DETROIT -- For a player who spent the past two years in the Minors, Matt Tuiasosopo is certainly exceeding the expectations the Tigers had when they signed him to a Minor League contract this offseason.
Tuiasosopo drilled a 438-foot three-run home run to straightaway center field in the first inning of Saturday's rout against the Phillies, his seventh home run of the year to raise his slash line to .294/.410/.569.
"It's a nice story really, because he really hadn't done much in the big leagues and really didn't get a whole lot of opportunities," manager Jim Leyland said. "He's one of those guys, it doesn't really happen very often, but he was one of those guys that actually opened our eyes up in Spring Training and earned a spot."
Tuiasosopo struggled at the beginning of the spring, going hitless in his first 13 at-bats with seven strikeouts.
"His swing was real long and he wasn't doing very well," Leyland said. "Then we had some guys that were out -- [Andy] Dirks was down, the World Baseball Classic -- and he got some opportunities. As the spring went on, he shortened up his swing and started hitting the ball really hard. He really deserved to make the team."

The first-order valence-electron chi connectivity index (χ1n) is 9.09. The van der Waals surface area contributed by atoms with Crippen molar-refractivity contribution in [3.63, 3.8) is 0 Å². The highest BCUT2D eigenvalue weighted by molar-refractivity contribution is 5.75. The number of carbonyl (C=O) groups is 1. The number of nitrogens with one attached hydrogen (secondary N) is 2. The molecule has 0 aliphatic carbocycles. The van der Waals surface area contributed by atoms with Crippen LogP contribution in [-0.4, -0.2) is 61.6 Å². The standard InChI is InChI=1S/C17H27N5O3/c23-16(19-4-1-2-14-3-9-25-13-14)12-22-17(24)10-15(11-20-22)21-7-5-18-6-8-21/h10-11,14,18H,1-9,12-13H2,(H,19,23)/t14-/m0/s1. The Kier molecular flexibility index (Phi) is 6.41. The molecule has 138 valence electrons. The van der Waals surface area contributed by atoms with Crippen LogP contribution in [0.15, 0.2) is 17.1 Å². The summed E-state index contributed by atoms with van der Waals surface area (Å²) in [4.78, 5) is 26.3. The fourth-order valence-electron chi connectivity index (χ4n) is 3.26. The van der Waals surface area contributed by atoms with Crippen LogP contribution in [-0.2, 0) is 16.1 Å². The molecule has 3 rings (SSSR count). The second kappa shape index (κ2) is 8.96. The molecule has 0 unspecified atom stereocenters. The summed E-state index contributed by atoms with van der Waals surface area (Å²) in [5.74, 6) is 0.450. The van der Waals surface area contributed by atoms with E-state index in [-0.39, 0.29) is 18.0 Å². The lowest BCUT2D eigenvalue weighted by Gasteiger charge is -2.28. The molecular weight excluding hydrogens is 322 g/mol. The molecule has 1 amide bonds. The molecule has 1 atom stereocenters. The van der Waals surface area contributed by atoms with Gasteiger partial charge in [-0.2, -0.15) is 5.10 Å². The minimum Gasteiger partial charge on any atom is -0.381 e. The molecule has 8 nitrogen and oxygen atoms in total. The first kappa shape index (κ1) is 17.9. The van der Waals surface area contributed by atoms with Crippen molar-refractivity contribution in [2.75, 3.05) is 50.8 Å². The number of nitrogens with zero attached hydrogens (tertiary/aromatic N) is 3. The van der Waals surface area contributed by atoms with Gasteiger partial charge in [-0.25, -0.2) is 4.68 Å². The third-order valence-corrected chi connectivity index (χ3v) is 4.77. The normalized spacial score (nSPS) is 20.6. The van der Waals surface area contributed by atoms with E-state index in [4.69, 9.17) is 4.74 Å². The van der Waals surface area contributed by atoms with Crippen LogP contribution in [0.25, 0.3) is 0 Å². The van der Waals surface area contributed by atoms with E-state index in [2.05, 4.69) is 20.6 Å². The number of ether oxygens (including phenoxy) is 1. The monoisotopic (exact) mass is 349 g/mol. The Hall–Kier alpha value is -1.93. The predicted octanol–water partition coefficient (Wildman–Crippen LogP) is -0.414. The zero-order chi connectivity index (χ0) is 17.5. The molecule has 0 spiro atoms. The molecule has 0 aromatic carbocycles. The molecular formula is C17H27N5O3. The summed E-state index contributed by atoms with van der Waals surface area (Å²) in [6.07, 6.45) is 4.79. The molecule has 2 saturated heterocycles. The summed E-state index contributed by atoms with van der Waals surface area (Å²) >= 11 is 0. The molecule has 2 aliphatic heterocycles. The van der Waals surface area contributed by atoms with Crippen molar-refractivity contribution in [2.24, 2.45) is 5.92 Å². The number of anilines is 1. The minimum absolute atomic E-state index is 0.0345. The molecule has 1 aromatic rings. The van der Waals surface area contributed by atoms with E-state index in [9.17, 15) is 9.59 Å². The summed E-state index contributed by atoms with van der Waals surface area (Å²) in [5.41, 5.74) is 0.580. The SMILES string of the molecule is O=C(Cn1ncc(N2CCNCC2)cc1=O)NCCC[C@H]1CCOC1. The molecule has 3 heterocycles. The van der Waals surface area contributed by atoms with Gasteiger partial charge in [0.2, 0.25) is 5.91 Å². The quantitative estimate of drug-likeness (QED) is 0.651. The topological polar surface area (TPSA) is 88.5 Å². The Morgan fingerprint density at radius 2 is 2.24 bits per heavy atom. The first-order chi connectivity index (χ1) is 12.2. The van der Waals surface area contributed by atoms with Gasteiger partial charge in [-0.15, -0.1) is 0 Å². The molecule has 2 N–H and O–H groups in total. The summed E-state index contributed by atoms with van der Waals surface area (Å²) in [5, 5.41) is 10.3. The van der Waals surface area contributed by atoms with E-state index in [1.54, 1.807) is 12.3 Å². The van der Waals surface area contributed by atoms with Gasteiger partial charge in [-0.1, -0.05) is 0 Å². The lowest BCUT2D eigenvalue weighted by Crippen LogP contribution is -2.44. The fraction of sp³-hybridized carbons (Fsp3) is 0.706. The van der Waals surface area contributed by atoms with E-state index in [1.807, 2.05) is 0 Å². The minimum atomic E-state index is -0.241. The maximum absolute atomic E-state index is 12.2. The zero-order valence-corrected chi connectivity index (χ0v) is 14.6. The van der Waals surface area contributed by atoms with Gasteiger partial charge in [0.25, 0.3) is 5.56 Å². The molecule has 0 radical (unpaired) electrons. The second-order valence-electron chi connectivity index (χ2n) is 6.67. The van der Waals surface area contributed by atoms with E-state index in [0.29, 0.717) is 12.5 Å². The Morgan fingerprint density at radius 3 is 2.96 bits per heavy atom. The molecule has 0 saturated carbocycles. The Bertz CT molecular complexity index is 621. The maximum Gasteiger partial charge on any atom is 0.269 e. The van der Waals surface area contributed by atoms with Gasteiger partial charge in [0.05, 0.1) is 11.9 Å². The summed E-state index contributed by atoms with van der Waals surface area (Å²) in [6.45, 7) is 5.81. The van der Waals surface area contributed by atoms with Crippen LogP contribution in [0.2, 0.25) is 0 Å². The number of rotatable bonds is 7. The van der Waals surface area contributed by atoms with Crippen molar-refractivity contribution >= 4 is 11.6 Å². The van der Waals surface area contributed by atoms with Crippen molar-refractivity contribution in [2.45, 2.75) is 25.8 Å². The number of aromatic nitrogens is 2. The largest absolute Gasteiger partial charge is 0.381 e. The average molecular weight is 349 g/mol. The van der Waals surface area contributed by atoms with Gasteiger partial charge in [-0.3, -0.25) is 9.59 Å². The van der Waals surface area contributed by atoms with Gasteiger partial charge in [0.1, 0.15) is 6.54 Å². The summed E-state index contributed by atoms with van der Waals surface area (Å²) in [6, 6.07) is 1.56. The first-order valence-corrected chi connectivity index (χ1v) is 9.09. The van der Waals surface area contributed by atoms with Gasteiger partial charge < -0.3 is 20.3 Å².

Tuiasosopo says he's simplified his approach at the plate and tries not to think too much. He's also received pointers from Miguel Cabrera after he began hitting with him in batting practice.
"He's helped me a lot," Tuiasosopo said. "Here and there he's seen a couple of things that he's mentioned to me. His swing from the right side is so perfect, so I just like watching that and try to emulate it as much as I can by staying inside the ball and driving it.
"I'm looking for a fastball right down the middle of the plate, anything else I'm just reacting to it. Anytime I've tried to do more than that, add any other thought process to it, I haven't been so good. So I'm just trying to keep it like that."
Jason Beck is a reporter for MLB.com. Read Beck's Blog and follow him on Twitter @beckjason. Bobby Nightengale is an associate reporter for MLB.com. This story was not subject to the approval of Major League Baseball or its clubs.